Vegan and Christian? Is It Just Me?!
Around the same time, a number of other Christians at my uni were experiencing a similar change of heart. More and more friends at church were reducing their meat and dairy intake, many going veggie or vegan. We began to have vegan BBQs and curry nights. One evening, we hosted an event called ‘Hungry for Justice’, at which a group of people spoke about the impacts of our food choices on animals, global hunger, and our health, both mental and physical (you can watch the event here!). By the end of my third year, the increasing numbers of vegans at my church, Holy Trinity, Cambridge, had become a running joke… and the percentage of vegan sandwiches at student lunch had reached another level!
What was going on here? Here are three quick reflections on what the Holy Spirit has been up to in Cambridge – reflections on leadership, community and scripture.
Standing Up, Speaking Up
Change requires bold people who will stand up and speak against the mainstream – people who are prepared to take a risk and say it like it is. I am particularly grateful to Will who encouraged more than 30 individuals to go vegan during our time at university. He was also instrumental in the growth of veggie/vegan Christians at our Cambridge church through his infectious dedication and living-by-example.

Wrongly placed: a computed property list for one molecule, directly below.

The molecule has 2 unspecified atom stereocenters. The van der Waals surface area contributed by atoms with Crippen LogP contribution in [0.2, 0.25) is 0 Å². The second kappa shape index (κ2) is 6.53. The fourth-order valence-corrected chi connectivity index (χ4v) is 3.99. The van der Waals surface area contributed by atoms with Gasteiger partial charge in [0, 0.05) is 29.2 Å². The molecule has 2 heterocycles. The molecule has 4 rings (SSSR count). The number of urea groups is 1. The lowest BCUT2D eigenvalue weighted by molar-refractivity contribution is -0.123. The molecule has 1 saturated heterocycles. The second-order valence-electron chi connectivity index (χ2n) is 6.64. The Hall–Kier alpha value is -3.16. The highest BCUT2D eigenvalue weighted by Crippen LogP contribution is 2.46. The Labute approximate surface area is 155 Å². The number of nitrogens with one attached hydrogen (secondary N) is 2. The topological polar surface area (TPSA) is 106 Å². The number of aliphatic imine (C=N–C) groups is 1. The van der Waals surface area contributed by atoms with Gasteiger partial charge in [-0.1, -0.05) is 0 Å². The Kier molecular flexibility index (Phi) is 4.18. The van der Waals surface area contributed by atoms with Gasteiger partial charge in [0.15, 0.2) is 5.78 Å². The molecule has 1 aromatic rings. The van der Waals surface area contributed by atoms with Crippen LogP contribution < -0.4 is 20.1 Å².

I am also grateful to Neil and Kerry, who staged innumerable vegan dinner parties, baked remarkable vegan cakes and demonstrated that caring about animals doesn’t have to be a chore, but can be full of joy and colour (see Kerry’s Instagram account!) Then there’s Miriam, who always reminds that reflecting God’s love for animals in our daily lives is not just another lifestyle choice, but rather an act of worship.
Christianity, Veganism and Community
Change, however, is never about individuals. It’s always about community. Some of my happiest memories from uni are of vegan dinner parties, spending hilarious evenings with inspiring people. Crucially, we were never pressured about things. Everyone was warmly welcome, whether or not they shared our views. For too long, animal advocacy has been perceived as judgmental and exclusive – an unfair perception anyway – we were determined to break that mould, and live in the opposite spirit.
We had the added blessing of an understanding and supportive church community. Holy Trinity made excellent provision for vegans at church events, and our beliefs were always treated with respect. My college chaplain, Keith, used to provide Oreos for us at practically every event we went to (yes, Oreos are vegan!). He even gave Will and I a whole evening as a platform to talk about our views. When the church is open, great things can happen!